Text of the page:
July 31, 2019

Senate Foreign Relations Committee Ranking Member Publishes Report on Ambassador Kelly Craft

WASHINGTON – Senator Bob Menendez (D-N.J.), Ranking Member of the Senate Foreign Relations Committee, today published a Committee Minority Report examining the nomination of Kelly Knight Craft to serve as U.S. Representative to the United Nations. The report lays out the case for Ms. Craft’s nomination to be rejected by the Senate due to her lack of qualifications to lead the U.S. mission to the U.N., her rampant and inexcusable absenteeism while serving as Ambassador to Canada, and potential conflicts of interest.

“The position of U.S. Representative to the United Nations is one of the most important diplomatic posts in our government.  This report identified serious problems with Ambassador Craft and it is imperative that all Senators have a full understanding of her experience, credibility and dependability, or lack thereof, before casting a final vote on her nomination.” said Ranking Member Menendez. “As a firm believer in the strength and power of U.S. diplomacy, I encourage my colleagues to oppose Ambassador Craft’s nomination because she doesn’t have the necessary experience to stand up for American values and promote our national security, and because during her limited diplomatic tenure, her unacceptable absences in Canada were nothing less than a dereliction of duty. Never in our nation’s history have we nominated such a underqualified person to this critical post.”

Published ahead of an expected confirmation vote on Craft’s nomination, the report is based primarily on Craft’s Senate testimony, flight logs, travel records, calendars, and other government documents received and reviewed by the Senate Foreign Relations Committee at Ranking Member Menendez’s request, as well as public reports about her time in Ottawa.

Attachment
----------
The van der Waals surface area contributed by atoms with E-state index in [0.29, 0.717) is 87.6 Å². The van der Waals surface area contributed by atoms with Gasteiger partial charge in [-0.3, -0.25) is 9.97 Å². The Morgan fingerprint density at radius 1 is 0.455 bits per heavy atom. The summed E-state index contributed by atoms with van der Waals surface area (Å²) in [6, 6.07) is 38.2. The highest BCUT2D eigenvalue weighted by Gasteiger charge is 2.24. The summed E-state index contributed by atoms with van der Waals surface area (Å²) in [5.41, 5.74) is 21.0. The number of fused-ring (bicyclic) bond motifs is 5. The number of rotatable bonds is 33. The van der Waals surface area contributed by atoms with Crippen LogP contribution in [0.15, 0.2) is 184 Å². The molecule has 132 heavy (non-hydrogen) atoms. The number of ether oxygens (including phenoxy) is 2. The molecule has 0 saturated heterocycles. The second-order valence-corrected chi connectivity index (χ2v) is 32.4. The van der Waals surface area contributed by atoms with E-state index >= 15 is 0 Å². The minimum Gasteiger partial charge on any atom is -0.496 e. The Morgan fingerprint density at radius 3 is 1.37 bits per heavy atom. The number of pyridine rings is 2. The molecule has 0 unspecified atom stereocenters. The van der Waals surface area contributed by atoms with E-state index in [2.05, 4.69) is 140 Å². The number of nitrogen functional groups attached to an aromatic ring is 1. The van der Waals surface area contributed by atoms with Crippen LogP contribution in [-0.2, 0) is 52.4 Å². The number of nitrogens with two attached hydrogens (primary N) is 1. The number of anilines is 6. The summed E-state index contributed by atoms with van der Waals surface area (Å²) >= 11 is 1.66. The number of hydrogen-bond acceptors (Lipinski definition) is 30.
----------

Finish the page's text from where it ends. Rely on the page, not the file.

“While any administration is entitled to select the representative of their choosing, the Senate must carefully administer its constitutional duty to advise and consent on such nominees,” states the report. “This includes a thorough examination of a nominee’s background, as well as specific experience and skillset. In this case, Ambassador Kelly Craft’s qualifications fall short: she does not have the knowledge, skills, qualifications, or experience to successfully lead the United States’ efforts at the United Nations.

A copy of the full report can be found here

Report Key Findings 

Unqualified

  • Inexperienced: Previous U.S. Representatives to the UN have had deep and proven experience—they were former senators and governors, accomplished scholars and diplomats, and included a former Supreme Court justice.
  • Before she was confirmed to serve as the U.S. Ambassador to Canada, her only professional experience was running a small marketing consulting firm, Kelly G. Knight LLC, and her only prior foreign policy experience was serving for one session as an alternate U.S. delegate to the UN, a largely ceremonial role.